And now for something completely different: A writer in Seattle has written a lengthy manifesto claiming that punk rock is crap. I don’t agree with all of it, and even the parts I do agree with are based on some shaky premises and extremely broad brushstrokes, but it’s a great piece of writing and a fantastic example of thought-provoking cultural criticism. Reminds me a lot of stuff that was published in The Baffler back in the mid-1990s: too smart to be ignored, dares you to engage with it on a high level of dialogue, an instant classic that people will be talking about for a long time. Highly, highly recommended.
OMFG: My latest “One-Man Focus Group” column is about something I originally mentioned here on Uni Watch: John Fogerty and his flannel shirt.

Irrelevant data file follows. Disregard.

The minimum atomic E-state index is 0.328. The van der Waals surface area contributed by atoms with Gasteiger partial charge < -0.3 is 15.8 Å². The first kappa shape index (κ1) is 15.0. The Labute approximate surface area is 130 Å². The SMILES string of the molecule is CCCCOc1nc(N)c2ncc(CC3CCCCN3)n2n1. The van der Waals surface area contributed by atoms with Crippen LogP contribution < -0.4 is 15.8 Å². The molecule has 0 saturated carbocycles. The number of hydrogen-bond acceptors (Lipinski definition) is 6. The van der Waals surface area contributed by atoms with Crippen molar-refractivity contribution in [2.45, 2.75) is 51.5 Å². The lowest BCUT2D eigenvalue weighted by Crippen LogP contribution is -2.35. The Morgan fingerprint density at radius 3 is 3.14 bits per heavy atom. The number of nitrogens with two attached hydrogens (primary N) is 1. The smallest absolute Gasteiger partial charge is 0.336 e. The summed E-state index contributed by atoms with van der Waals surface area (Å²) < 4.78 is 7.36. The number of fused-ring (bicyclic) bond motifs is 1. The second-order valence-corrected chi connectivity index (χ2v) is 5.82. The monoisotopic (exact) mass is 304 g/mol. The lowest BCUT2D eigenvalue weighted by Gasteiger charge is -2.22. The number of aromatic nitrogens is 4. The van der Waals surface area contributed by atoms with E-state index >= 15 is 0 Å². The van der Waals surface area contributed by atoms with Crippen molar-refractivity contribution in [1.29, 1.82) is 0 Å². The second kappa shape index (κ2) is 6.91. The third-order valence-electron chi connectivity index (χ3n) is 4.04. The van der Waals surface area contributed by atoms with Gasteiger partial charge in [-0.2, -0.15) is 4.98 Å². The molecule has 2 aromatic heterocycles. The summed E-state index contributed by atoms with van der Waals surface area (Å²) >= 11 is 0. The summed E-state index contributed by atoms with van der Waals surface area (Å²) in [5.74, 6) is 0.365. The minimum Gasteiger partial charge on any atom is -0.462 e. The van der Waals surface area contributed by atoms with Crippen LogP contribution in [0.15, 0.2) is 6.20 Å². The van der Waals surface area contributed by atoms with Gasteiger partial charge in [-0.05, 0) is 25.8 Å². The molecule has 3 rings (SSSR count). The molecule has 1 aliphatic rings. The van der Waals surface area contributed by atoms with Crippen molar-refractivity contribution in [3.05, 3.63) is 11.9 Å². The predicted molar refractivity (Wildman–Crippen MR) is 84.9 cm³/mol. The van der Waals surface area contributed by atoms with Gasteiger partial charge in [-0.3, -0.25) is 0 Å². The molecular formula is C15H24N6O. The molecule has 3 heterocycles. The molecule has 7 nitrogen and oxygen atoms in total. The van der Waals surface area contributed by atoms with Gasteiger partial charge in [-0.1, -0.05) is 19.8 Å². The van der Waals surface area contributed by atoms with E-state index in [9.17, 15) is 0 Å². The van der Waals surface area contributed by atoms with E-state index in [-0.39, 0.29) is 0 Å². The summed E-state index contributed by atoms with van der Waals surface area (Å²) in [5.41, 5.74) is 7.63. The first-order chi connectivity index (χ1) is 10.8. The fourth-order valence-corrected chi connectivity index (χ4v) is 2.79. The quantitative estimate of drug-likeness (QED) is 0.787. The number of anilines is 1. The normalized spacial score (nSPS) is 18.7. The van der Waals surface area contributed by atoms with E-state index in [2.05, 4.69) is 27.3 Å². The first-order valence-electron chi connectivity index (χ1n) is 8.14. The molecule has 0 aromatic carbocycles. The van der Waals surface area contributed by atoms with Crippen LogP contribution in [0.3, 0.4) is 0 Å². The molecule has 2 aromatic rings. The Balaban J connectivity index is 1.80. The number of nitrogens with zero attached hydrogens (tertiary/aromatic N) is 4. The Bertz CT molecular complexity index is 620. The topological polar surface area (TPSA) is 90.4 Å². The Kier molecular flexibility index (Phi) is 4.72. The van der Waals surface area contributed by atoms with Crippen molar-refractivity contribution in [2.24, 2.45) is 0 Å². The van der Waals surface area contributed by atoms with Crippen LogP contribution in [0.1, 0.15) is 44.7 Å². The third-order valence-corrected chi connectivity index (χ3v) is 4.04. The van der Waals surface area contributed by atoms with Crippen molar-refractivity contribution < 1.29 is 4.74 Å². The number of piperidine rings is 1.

Uni Watch News Ticker: Last Thursday I appeared as a guest speaker at an NYU graduate journalism class, which is sort of funny, since I don’t have a journalism degree myself (or as I told the class, “The first thing you need to know is that I’m a self-taught dilettante compared to all of you”). One of the students showed up wearing a rugby jersey, which I found amusing. During the Q&A period, most of the students asked me questions about my work, my career, the industry, etc., but one guy asked, “So what do you think of Golden State’s jerseys with the sleeves?” Pretty sure that’s not what the professor had in mind, but it was still pretty funny. … Boise State football will be able to wear solid-blue on blue turf after all, but its uni numbers will have to be “in distinct contrast with the color of the jersey.” … Here’s more about the legal action to strip the Redskins of their exclusive trademark protection. … In a related item, what’s a Washington-associated team name that would probably be very controversial today? Hint: It’s not “Redskins” (rare non-Notre Dame submission from Warren Junium). … Wedding Garter Follow-Up, Part One: Stephan Niewdach’s wife, Lisa, surprised him on their wedding day with this Jets garter. … Wedding Garter Follow-Up, Part Two: “These are the Seahawks garters my wife wore from our wedding last June,” says Jamey LaFleur. “There was one to wear and one to throw (although we just kept them both and did away with the garter toss). The photo also shows my Seahawks cufflinks that I wore with my tux.” … Wedding Garter Follow-Up, Part Three: No photo, Keith Owen’s wife thought it would be fun to surprise him with a Mets garter on their wedding day. “You mentioned that you don’t normally go to weddings that do all of that traditional nonsense, and we felt the same way when we got married, so while she wore the garter, we did not do the whole ‘take it off and throw it to the guys’ thing,” he says. “Not sure where it is now, but i’m sure its packed away somewhere in the house.” … Stew Curran is a uniform designer who worked for Nike and Umbro for almost 10 years. Now he’s teaching an online class on sports uniform design. If you want to learn more about him, just to get a sense of his design style and abilities, check out his personal site. … A Vermont newspaper tried to support the home team a few days ago by running a rather tasteless promotional poster. After a mild storm of reaction, the paper is standing its ground. On a side note, I’m pleased that they used an apostrophe properly. … Did you know Nike made tweezers and nail clippers? Me neither, until now. Just tweeze it! (From Ryan Connelly.) … Matt Snyder notes that Butler is one of the few college hoops teams to have uni numbers on the shorts. Does any other school do this? … A Nebraska high school basketball team was forced to wear another school’s uniforms after neglecting to bring their road unis to a road game. “What’s interesting is that they weren’t allowed to wear Nebraska’s practice jerseys because the Adidas logos on them violate some high school rules,” says David Ashby. “They had the three stripes running down the side and that’s considered ‘too big’ of a logo. Another funny thing is that they had a bus bringing their proper uniforms and it got lost.” … Here’s a weird one: a corkscrew featuring a rugby player’s legs (from Scott Sidor). … Did the WNBA release a new logo when I wasn’t looking? They appear to have put a new logo on the official league ball (from Kevin Brown). … New uniforms for Northwestern women’s lacrosse. … Worst product placement ever (from Scott M.X. Turner). … This isn’t quite the same thing as Ted Turner’s old “Channel 17” gambit, but it’s still amusing. That’s Zach Phillips, a non-roster invitee at Marlins camp. Anyone know if he always wears 66? (From Sean Abruzzo.) … “Here is a Little League team portrait from my hometown of Wayne, West Virginia, from the early 1970s,” says Brice Wallace. “Not only are the uniforms a mishmash of gray and white, but check out the tall fellow in the middle of the back row. Mark Trogdon was so much bigger than the other players, they had no Little League jersey for him, so they had to get a jersey from the Wayne Babe Ruth League (it’s supposed to say “Wayne” across the front), and even that jersey didn’t seem like it was big enough.” … In case you missed Phil’s entry about it yesterday, here’s an excellent article about how Indiana opted not to wear the Fruit Stripe uniforms. Recommended. … UMass football coach Charley Molnar tweeted a photo that shows some new uniforms. It’s not clear if they’ll be worn on-field, however (from Joe Bonafilia). … “As you may know, the Garmin/Slipstream cycling team has had an argyle component on their jerseys for quite a few years,” says Alex Kerman. “In Friday’s stage in Paris-Nice, I noticed that race leader Andrew Talansky had some argyle-patterned kinesio tape on his knee as well.” I really like that! … “I noticed a subtle inconsistency in the uniforms of the Spanish team in the WBC,” says Michael Harris. “Each team features its nation’s flag embroidered on the left side of the cap, as well as on the right sleeve of the jersey. But on the Spanish unis, the flag on the cap is the nation’s civil flag — a simple horizontal tricolor featuring the national colors of red and gold — however, the flag on the jersey sleeve is the more ornate state flag, which adds the national coat of arms.” … While looking for those WBC cap and jersey images, I stumbled across this — yikes! … UConn basketball wore warm-up hoodies on Saturday. “Apparently they’re part of some Nike plan,” says Gregory Koch. … Pretty interesting video on the decaling of the Mizzou helmet (from Ryan Stone). … Remember the Reds’ memorial patch for Joe Nuxhall? Apparently they made it available as a car decal (from Joseph Owen). … It’s a little hard to see, but the trainer or the Chinese Taipei WBC team has been wearing a fanny pack with a Cardinals logo. “They said he worked for St. Louis, but it’s surprising they couldn’t get him one branded for Chinese Taipei,” says b>Tyler Johnson. … Three lacrosse refs, three different number fonts. That’s from Saturday’s Dartmouth-Robert Morris game. “Just disgusting,” says Tris Wykes. … Worth following: a Twitter feed called Stirrups Now!. … Robert Griffin III was wearing a black version of Baylor basketball’s Fruit Stripe jersey on Saturday (from Cork Gaines). … Nice Northwestern-striped stirrups for — of course — the Northwestern softball team (from Matthew Sampson). … “My high school, Christ Presbyterian Academy in Nashville, had its girls’ basketball team playing in the state tournament semifinals, and at the beginning of the second quarter a ref gave us a technical for no apparent reason,” says Archie Troxel. “We later found out that he had noticed a Nike swoosh on our jerseys, which violated a rule similar to the one that used to exist in the NCAA saying that you can’t have manufacturers’ marks on the jerseys. The interesting part of the whole story is that we’d had those jerseys for three years without getting in trouble, even playing in the state championship game last year without a single official noticing. For the final, we sewed American flags over the swooshes so we wouldn’t get in further trouble.” … Drake is an Adidas school, but Ben Simons has been wearing Nike KD IVs. “He must have made them on NIKEiD so he could blue out the swoosh and be allowed to wear them,” says Riley Ubben. … New football uniforms for UCF. … The Fruit Stripe/Zubaz thing has spread to boxing. That’s Tavoris Cloud, from Saturday’s IBF light heavyweight title bout against Bernard Hopkins (who wore purple gloves, ugh). … “Manny Ramirez recently signed on to the EDA Rhinos in Taiwan, part of the Chinese Professional Baseball League,” says Elliot Teichman. “They have a slightly adorable logo.” … Interesting photo essay on the people who produce the clothing for the Pope (from Pete Woychick). … Last week I mentioned that Giants outfielder Cole Gillespe was wearing a bat knob-style decal on the back of his batting helmet, in addition to the standard NOB found on all Giants helmets, but I didn’t have a photo. Now, thanks to Josh Miller, I do. … Check it out: 0 guarding 0, from Saturday’s Pitt/DePaul game (from Steve Johnston). … Check out these shiny/reflective jumpsuits from the 1954 Masters. “Must have been some kind of rainwear,” says Britt Jackson. … Lots of very cool Minnesota throwback hockey jerseys here (from Anthony Nuccio). … “Is this the newest Adidas shoe for the tourney?” asks Phil. “Nope. It’s just Google’s newest ‘talking’ shoe.” Nice story plus slideshow from a San Francisco vintage “base ball” game here (from David Goodfriend). … Here’s a crummy photo of this really cool old cart/table thingie that I bought at an architectural salvage shop yesterday. Gonna be delivered today. It’s destined to be my new coffee table. … Bill Parcells showed up at yesterday’s Mets/Cards game and was presented with an autographed Mets jersey in honor of his induction to the Pro Football Hall of Fame. … A United States Senator thinks the NRA shouldn’t be sponsoring a NASCAR race. … This is pretty messed up: At Saturday’s Michigan/Indiana game in Ann Arbor, ushers told fans wearing Indiana shirts they’d either have change into maize Michigan shirts or leave. “Absolutely ridiculous,” says Ryan Mandel. “Sports are about the competition between two teams, and forcing fans of one team to change into the colors and logos of the other is asinine.” Agreed. … A while back I Ticker-linked to a photo showing Lou Brock wearing some sort of helmet decal in the 1975 MLB All-Star Game. Now Jon Helfenstein of the mighty Fleer Sticker Project has documented many additional instances of the Cards wearing this decal in ’75.